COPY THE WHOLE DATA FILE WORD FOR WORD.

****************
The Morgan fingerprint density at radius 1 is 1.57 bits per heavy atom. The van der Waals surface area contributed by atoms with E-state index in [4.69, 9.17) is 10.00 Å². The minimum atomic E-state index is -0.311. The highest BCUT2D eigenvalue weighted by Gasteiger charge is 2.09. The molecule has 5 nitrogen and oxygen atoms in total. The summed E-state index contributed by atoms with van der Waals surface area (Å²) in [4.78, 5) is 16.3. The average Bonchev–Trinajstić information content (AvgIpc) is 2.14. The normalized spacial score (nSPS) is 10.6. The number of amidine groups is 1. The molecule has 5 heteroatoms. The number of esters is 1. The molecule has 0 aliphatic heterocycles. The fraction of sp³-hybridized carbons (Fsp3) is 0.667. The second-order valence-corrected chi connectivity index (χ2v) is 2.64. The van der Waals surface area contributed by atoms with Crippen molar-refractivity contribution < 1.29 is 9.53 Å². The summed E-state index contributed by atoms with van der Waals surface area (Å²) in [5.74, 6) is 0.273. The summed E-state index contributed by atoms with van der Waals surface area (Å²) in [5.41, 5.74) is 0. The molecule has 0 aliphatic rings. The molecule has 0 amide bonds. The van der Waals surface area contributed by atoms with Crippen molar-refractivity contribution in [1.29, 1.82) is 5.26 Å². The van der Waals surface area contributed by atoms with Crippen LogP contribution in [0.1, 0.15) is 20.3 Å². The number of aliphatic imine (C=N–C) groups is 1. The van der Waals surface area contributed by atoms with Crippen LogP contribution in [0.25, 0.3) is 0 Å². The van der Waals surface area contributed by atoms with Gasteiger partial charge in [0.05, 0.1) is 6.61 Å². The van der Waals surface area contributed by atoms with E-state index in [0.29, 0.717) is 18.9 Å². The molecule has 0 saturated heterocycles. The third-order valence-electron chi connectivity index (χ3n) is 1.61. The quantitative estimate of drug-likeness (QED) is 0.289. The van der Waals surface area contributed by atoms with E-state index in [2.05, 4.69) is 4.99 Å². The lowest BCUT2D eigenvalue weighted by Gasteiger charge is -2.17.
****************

The Morgan fingerprint density at radius 1 is 1.57 bits per heavy atom. The van der Waals surface area contributed by atoms with E-state index in [4.69, 9.17) is 10.00 Å². The minimum atomic E-state index is -0.311. The highest BCUT2D eigenvalue weighted by Gasteiger charge is 2.09. The molecule has 5 nitrogen and oxygen atoms in total. The summed E-state index contributed by atoms with van der Waals surface area (Å²) in [4.78, 5) is 16.3. The average Bonchev–Trinajstić information content (AvgIpc) is 2.14. The normalized spacial score (nSPS) is 10.6. The number of amidine groups is 1. The molecule has 5 heteroatoms. The number of esters is 1. The molecule has 0 aliphatic heterocycles. The fraction of sp³-hybridized carbons (Fsp3) is 0.667. The second-order valence-corrected chi connectivity index (χ2v) is 2.64. The van der Waals surface area contributed by atoms with Crippen molar-refractivity contribution < 1.29 is 9.53 Å². The summed E-state index contributed by atoms with van der Waals surface area (Å²) in [5.74, 6) is 0.273. The summed E-state index contributed by atoms with van der Waals surface area (Å²) in [5.41, 5.74) is 0. The molecule has 0 aliphatic rings. The molecule has 0 amide bonds. The van der Waals surface area contributed by atoms with Crippen molar-refractivity contribution in [1.29, 1.82) is 5.26 Å². The van der Waals surface area contributed by atoms with Crippen LogP contribution in [0.1, 0.15) is 20.3 Å². The number of aliphatic imine (C=N–C) groups is 1. The van der Waals surface area contributed by atoms with Crippen LogP contribution in [0.25, 0.3) is 0 Å². The van der Waals surface area contributed by atoms with Gasteiger partial charge in [0.05, 0.1) is 6.61 Å². The van der Waals surface area contributed by atoms with E-state index in [0.29, 0.717) is 18.9 Å². The molecule has 0 saturated heterocycles. The third-order valence-electron chi connectivity index (χ3n) is 1.61. The quantitative estimate of drug-likeness (QED) is 0.289. The van der Waals surface area contributed by atoms with E-state index in [2.05, 4.69) is 4.99 Å². The lowest BCUT2D eigenvalue weighted by Gasteiger charge is -2.17.